The desire of Government employees for fair and adequate pay, reasonable hours of work, safe and suitable working conditions, development of opportunities for advancement, facilities for fair and impartial consideration and review of grievances, and other objectives of a proper employee relations policy, is basically no different from that of employees in private industry. Organization on their part to present their views on such matters is both natural and logical, but meticulous attention should be paid to the special relationships and obligations of public servants to the public itself and to the Government.

    All Government employees should realize that the process of collective bargaining, as usually understood, cannot be transplanted into the public service. It has its distinct and insurmountable limitations when applied to public personnel management. The very nature and purposes of Government make it impossible for administrative officials to represent fully or to bind the employer in mutual discussions with Government employee organizations. The employer is the whole people, who speak by means of laws enacted by their representatives in Congress. Accordingly, administrative officials and employees alike are governed and guided, and in many instances restricted, by laws which establish policies, procedures, or rules in personnel matters.

    Particularly, I want to emphasize my conviction that militant tactics have no place in the functions of any organization of Government employees. Upon employees in the Federal service rests the obligation to serve the whole people, whose interests and welfare require orderliness and continuity in the conduct of Government activities. This obligation is paramount. Since their own services have to do with the functioning of the Government, a strike of public employees manifests nothing less than an intent on their part to prevent or obstruct the operations of Government until their demands are satisfied. Such action, looking toward the paralysis of Government by those who have sworn to support it, is unthinkable and intolerable. It is, therefore, with a feeling of gratification that I have noted in the constitution of the National Federation of Federal Employees the provision that “under no circumstances shall this Federation engage in or support strikes against the United States Government.”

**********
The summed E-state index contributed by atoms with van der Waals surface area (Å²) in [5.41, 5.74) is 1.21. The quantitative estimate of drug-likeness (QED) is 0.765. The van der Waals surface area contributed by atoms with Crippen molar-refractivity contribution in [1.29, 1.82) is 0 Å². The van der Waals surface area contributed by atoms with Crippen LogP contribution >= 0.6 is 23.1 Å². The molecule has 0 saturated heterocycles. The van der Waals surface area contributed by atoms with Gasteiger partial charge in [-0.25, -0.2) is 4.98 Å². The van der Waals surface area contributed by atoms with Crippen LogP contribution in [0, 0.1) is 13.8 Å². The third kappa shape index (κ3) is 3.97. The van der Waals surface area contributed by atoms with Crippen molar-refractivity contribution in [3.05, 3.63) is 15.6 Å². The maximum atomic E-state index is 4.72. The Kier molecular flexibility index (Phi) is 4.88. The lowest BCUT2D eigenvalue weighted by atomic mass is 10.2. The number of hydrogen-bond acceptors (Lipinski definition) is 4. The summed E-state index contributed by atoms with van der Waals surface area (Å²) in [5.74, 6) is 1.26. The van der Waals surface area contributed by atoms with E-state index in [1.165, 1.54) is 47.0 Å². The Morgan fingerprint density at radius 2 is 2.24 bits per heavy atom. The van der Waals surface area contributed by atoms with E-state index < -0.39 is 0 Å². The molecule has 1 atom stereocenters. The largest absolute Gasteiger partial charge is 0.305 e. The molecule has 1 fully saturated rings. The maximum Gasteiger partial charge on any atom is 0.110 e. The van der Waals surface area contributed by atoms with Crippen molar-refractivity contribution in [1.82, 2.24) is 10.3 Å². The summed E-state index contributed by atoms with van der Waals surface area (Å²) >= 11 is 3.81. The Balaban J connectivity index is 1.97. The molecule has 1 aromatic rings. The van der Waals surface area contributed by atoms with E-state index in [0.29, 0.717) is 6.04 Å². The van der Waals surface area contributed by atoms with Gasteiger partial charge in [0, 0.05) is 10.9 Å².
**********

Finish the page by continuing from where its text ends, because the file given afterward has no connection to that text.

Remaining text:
I congratulate the National Federation of Federal Employees the twentieth anniversary of its founding and trust that the convention will, in every way, be successful.

    Very sincerely yours,

    [To] Mr. Luther C. Steward, President, National Federation of Federal Employees, 10 Independence Avenue, S.W., Washington, D.C.


  4. Bob Samuels

     /  June 7, 2012

    You are kidding, right? If a union uses its collective influence to enact better wages or working conditions, its detrimental to government operations but when conservatives in congress are guilty of “nothing less than an intent on their part to prevent or obstruct the operations of Government until their demands are satisfied”, thats ok. It’s sad to me that the conservative movement cannot realize that these are PEOPLE trying to make a modest, middle class living, not greedy unionists out to bankrupt the government.


  5. ansonburlingame

     /  June 7, 2012

    No Bob, for sure I was not kidding nor do I believe FDR was kidding in 1937.

    Recall the mobs taking over the Capital in Wisconsin last year. Consider the Public Unions demonstrating in CA, LA I believe, calling for “Communism”. ANGRY people do such things and those people were certainly angry and determined to get their way from the governments that opposed their demands.

    Many of those angry people were teachers, etc., public “servants” asking for more than the public could give them unless taxes were raised.

    Of course unions do not want to bankrupt the hand that feeds them. But they sure do DEMAND that they get “theirs” long before anyone else get’s “his or hers”. Union want MORE of many things but fail acknowledge that other demands on government might be a higher priority for spending.

    Actually the violence or near violence in Wishconsin a year or so ago I believe gave many citizens incentive to vote AGAINST the causes demanded by unions.



  6. ansonburlingame

     /  June 7, 2012

    After posting the above response to the comment, I came across this:

    It explains much more clearly what I was alluding to above.